Doi Tao - Bus
Doi Tao Lake, located in the Orb Luang National Park to the north of Chiang Mai, was created by the construction of the giant Bhumibol Dam across the Mae Ping River. Teak forests, soaring gorges and spectacular views characterise the unspoiled national park, and the lake itself is great for watery activities and fishing.
Doi Tao Lake is just over two hours by road from Chiang Mai via highways 108 and 1103, and the city’s Chiang Puak Bus Station offers a regular daily service running through rural scenery. Getting around is by tuk-tuk or songthaew, and bikes can be hired.
San Pa Tong - Bus
The town of San Pa Tong is 22kms south of central Chiang Mai. It is situated on Highway 108, the road for Doi Inthanon National Park and Mae Hong Son. In the centre of San Pa Tong, Route 1013 branches off for Mae Wang Elephant Camp and Mae Win. It is 700kms to the north of Bangkok.
San Pa Tong does not have its own bus station and the usual means of getting here is to take a bus or train to Chiang Mai and then another bus or songthaew shared taxi for the last stretch. Buses from Bangkok mostly terminate at Chiang Mai Arcade bus station. This station also has buses to Mae Hong Son which drop passengers off in San Pa Tong en route. Songthaews leave from Chiang Mai Gate.
Hot - Bus
Hot is a district that, in part, lies in Op Luang National Park in the province of Chiang Mai, northern Thailand. Chiang Mai is a province renowned for its mountainous countryside and Hot offers up plenty of that for the adventurous traveller who wants to get off the beaten track.
Air-conditioned and second-class buses from Chiang Mai to Mae Hong Son run several times a day from Chiang Mai’s Chang Puak bus station just off Chang Puak Road on the north side of the moat. Heading southwest out of Chiang Mai on Route 108, they tend to stop in Hot but it’s best to check before booking online.
Hot is located on the Chiang Mai to Sariang road, and buses stop at the Hot-Mae Sariang roundabout. Blue local buses also head to Mae Sariang, Om Koi and Mae Chaem every couple of hours during daytime. There are several places to buy food, drinks and snacks on the main road where the bus stops, but don’t expect to be spoilt for choice.
For nature enthusiasts, Hot is well worth a visit. The Op Luang National Park within the district features a scenic gorge with steep cliffs and a meandering river as well as a range of flora and fauna and some spectacular views from the hilltops.
Mae Chaem - Bus
Lying in the shadow of the majestic mountain of Doi Inthanon, Mae Chaem is a peaceful spot from which to explore this lovely part of northern Thailand. In recent years, local authorities have improved roads to the town and it is now easily accessible. The roads are steep and twisty and too narrow for standard size buses.
Mae Chaem is just over 700kms from Bangkok. Travellers usually head for Chiang Mai first and have the option of flying or taking a train or a bus to the city. The bus trip from Bangkok’s Mochit terminal to Chiang Mai Arcade bus station is around nine hours. The Arcade has several buses a day to Chom Thong.
Slower local buses leave from Chiang Mai Gate for Chom Thong. These depart more frequently and take one hour to get to Chom Thong. Passengers need to change to a songthaew shared taxi at the market here for the last 60kms to Mae Chaem.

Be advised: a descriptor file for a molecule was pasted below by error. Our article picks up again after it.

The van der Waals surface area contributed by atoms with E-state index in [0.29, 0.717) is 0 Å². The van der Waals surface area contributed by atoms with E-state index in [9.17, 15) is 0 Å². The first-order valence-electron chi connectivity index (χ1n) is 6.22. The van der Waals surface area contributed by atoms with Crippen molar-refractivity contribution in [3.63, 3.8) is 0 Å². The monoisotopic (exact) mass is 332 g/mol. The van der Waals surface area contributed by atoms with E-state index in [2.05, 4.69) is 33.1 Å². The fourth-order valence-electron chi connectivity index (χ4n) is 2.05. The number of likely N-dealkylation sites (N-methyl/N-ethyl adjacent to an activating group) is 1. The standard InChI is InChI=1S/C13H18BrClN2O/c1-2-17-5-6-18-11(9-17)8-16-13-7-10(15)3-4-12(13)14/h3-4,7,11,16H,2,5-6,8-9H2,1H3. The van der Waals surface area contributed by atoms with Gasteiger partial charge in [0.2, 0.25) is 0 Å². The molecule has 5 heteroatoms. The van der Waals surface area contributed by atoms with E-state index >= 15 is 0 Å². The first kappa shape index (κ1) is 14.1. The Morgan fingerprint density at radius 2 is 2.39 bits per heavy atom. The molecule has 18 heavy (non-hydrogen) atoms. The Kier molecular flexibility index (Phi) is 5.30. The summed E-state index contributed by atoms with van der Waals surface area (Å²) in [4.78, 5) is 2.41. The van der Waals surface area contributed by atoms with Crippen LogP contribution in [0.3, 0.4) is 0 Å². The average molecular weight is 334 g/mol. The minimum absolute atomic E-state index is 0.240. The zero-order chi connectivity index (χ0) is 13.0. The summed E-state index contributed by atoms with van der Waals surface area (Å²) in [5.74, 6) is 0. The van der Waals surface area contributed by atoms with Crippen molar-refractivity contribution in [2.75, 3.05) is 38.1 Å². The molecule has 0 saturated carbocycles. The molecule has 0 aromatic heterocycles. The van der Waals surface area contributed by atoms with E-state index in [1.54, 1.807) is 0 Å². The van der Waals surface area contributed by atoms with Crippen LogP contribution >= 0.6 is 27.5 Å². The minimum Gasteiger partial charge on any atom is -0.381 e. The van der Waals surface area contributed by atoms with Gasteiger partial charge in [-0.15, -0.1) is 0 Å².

The songthaews stop in the streets surrounding Mae Chaem’s colourful market. People from the Karen and Hmong hilltribes are among vendors at the market. Accommodation in town is rustic and includes the Smile House and the Pamview Hotel. Mae Chaem travel agencies offer treks to hilltribe villages and trips to Doi Inthanon National Park.
Phrao - Bus
Situated northeast of the city of Chiang Mai, Phrao is a scenic district of just over 50,000 people in Thailand’s spectacular mountainous north. Although rarely visited by tourists, this beautiful spot of the country boasts some stunning scenery and is perfect for those looking for a weekend getaway on the bike.
Getting to Phrao is far from difficult, with buses departing Chiang Mai more than once an hour between 6:10 and 18:10. These buses leave the city’s Chang Phuak bus station just off Chang Phuak Road heading north from Chang Phuak Gate on the north side of the moat.
Provincial buses running between Chiang Mai and Phrao town lack the comfort of the bigger, VIP buses, but the journey is under 100kms and takes less than two hours. Buses stop in the town centre and travellers can take tuk-tuks or motorcycle taxis to their next port of call.
It is also possible to catch a bus from Phrao to other provincial towns. Booking online first is advisable as many locals take the route, while another option is hiring a motorbike in Chiang Mai and enjoying the journey at your own pace.
Phrao is a small market town set in a valley of paddy fields and surrounded by mountains. There is little in the town, but there are some local restaurants as well as 7-Elevens. The main accommodation, Doi Farang Resort, is seven kilometres outside of town and is reasonably priced.
A major draw of Phrao is its proximity to Chiang Dao, which is one of Chiang Mai’s most popular tourist destinations, offering mountain biking, hiking and the Chiang Dao caves among other activities. Around Phrao, there is also the possibility of trekking in the hills and sampling the rural life as well as checking out some waterfalls and temples.